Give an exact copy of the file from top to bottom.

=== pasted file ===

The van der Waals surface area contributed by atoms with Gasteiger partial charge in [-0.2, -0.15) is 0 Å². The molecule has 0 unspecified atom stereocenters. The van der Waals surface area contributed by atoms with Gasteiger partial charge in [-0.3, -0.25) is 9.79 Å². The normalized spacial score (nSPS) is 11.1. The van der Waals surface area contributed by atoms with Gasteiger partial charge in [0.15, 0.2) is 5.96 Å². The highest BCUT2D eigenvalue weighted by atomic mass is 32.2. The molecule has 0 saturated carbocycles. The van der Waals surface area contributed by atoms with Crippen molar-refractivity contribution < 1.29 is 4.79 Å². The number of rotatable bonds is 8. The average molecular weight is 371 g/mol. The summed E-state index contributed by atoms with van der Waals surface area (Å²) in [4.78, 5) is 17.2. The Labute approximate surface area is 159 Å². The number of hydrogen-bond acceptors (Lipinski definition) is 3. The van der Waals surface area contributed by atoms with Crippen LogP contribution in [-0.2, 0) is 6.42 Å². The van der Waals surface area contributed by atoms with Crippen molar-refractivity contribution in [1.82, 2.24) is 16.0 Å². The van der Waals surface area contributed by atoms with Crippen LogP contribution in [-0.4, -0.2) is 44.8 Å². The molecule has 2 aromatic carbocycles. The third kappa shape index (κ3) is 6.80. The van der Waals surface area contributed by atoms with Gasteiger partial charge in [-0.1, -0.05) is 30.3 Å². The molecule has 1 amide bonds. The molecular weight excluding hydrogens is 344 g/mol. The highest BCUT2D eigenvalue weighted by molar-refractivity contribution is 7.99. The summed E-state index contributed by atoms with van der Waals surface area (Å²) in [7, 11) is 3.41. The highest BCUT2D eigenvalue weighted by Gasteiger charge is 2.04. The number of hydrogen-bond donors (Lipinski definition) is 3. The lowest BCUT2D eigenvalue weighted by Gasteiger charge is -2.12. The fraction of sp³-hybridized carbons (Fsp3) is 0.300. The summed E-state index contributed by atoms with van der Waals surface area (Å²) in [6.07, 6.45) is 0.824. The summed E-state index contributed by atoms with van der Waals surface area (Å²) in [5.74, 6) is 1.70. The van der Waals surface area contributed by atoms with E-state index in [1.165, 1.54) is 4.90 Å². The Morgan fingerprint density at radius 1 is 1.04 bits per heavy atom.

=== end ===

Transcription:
The van der Waals surface area contributed by atoms with Gasteiger partial charge in [-0.2, -0.15) is 0 Å². The molecule has 0 unspecified atom stereocenters. The van der Waals surface area contributed by atoms with Gasteiger partial charge in [-0.3, -0.25) is 9.79 Å². The normalized spacial score (nSPS) is 11.1. The van der Waals surface area contributed by atoms with Gasteiger partial charge in [0.15, 0.2) is 5.96 Å². The highest BCUT2D eigenvalue weighted by atomic mass is 32.2. The molecule has 0 saturated carbocycles. The van der Waals surface area contributed by atoms with Crippen molar-refractivity contribution < 1.29 is 4.79 Å². The number of rotatable bonds is 8. The average molecular weight is 371 g/mol. The summed E-state index contributed by atoms with van der Waals surface area (Å²) in [4.78, 5) is 17.2. The Labute approximate surface area is 159 Å². The number of hydrogen-bond acceptors (Lipinski definition) is 3. The van der Waals surface area contributed by atoms with Crippen LogP contribution in [-0.2, 0) is 6.42 Å². The van der Waals surface area contributed by atoms with Crippen molar-refractivity contribution in [1.82, 2.24) is 16.0 Å². The van der Waals surface area contributed by atoms with Crippen LogP contribution in [-0.4, -0.2) is 44.8 Å². The molecule has 2 aromatic carbocycles. The third kappa shape index (κ3) is 6.80. The van der Waals surface area contributed by atoms with Gasteiger partial charge in [-0.1, -0.05) is 30.3 Å². The molecule has 1 amide bonds. The molecular weight excluding hydrogens is 344 g/mol. The highest BCUT2D eigenvalue weighted by molar-refractivity contribution is 7.99. The summed E-state index contributed by atoms with van der Waals surface area (Å²) in [7, 11) is 3.41. The highest BCUT2D eigenvalue weighted by Gasteiger charge is 2.04. The number of hydrogen-bond donors (Lipinski definition) is 3. The lowest BCUT2D eigenvalue weighted by Gasteiger charge is -2.12. The fraction of sp³-hybridized carbons (Fsp3) is 0.300. The summed E-state index contributed by atoms with van der Waals surface area (Å²) in [6.07, 6.45) is 0.824. The summed E-state index contributed by atoms with van der Waals surface area (Å²) in [5.74, 6) is 1.70. The van der Waals surface area contributed by atoms with E-state index in [1.165, 1.54) is 4.90 Å². The Morgan fingerprint density at radius 1 is 1.04 bits per heavy atom.